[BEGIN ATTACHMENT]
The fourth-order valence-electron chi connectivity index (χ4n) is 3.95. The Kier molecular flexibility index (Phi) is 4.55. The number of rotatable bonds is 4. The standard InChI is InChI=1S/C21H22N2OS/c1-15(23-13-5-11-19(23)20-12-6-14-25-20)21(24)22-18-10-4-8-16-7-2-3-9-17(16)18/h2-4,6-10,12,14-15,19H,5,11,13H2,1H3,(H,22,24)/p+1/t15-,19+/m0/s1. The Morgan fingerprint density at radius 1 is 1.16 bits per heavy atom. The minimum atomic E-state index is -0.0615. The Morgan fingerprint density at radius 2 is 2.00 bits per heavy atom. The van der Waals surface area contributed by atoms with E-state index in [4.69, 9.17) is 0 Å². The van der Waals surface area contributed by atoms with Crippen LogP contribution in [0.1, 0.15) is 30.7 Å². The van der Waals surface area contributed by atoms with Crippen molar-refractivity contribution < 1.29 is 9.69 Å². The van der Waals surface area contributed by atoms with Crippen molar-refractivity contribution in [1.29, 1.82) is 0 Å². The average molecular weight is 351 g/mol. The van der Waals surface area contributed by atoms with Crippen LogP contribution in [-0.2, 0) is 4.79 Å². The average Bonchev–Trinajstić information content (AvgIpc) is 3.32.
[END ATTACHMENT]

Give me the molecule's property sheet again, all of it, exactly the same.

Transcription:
The fourth-order valence-electron chi connectivity index (χ4n) is 3.95. The Kier molecular flexibility index (Phi) is 4.55. The number of rotatable bonds is 4. The standard InChI is InChI=1S/C21H22N2OS/c1-15(23-13-5-11-19(23)20-12-6-14-25-20)21(24)22-18-10-4-8-16-7-2-3-9-17(16)18/h2-4,6-10,12,14-15,19H,5,11,13H2,1H3,(H,22,24)/p+1/t15-,19+/m0/s1. The Morgan fingerprint density at radius 1 is 1.16 bits per heavy atom. The minimum atomic E-state index is -0.0615. The Morgan fingerprint density at radius 2 is 2.00 bits per heavy atom. The van der Waals surface area contributed by atoms with E-state index in [4.69, 9.17) is 0 Å². The van der Waals surface area contributed by atoms with Crippen LogP contribution in [0.1, 0.15) is 30.7 Å². The van der Waals surface area contributed by atoms with Crippen molar-refractivity contribution < 1.29 is 9.69 Å². The van der Waals surface area contributed by atoms with Crippen molar-refractivity contribution in [1.29, 1.82) is 0 Å². The average molecular weight is 351 g/mol. The van der Waals surface area contributed by atoms with Crippen LogP contribution in [-0.2, 0) is 4.79 Å². The average Bonchev–Trinajstić information content (AvgIpc) is 3.32.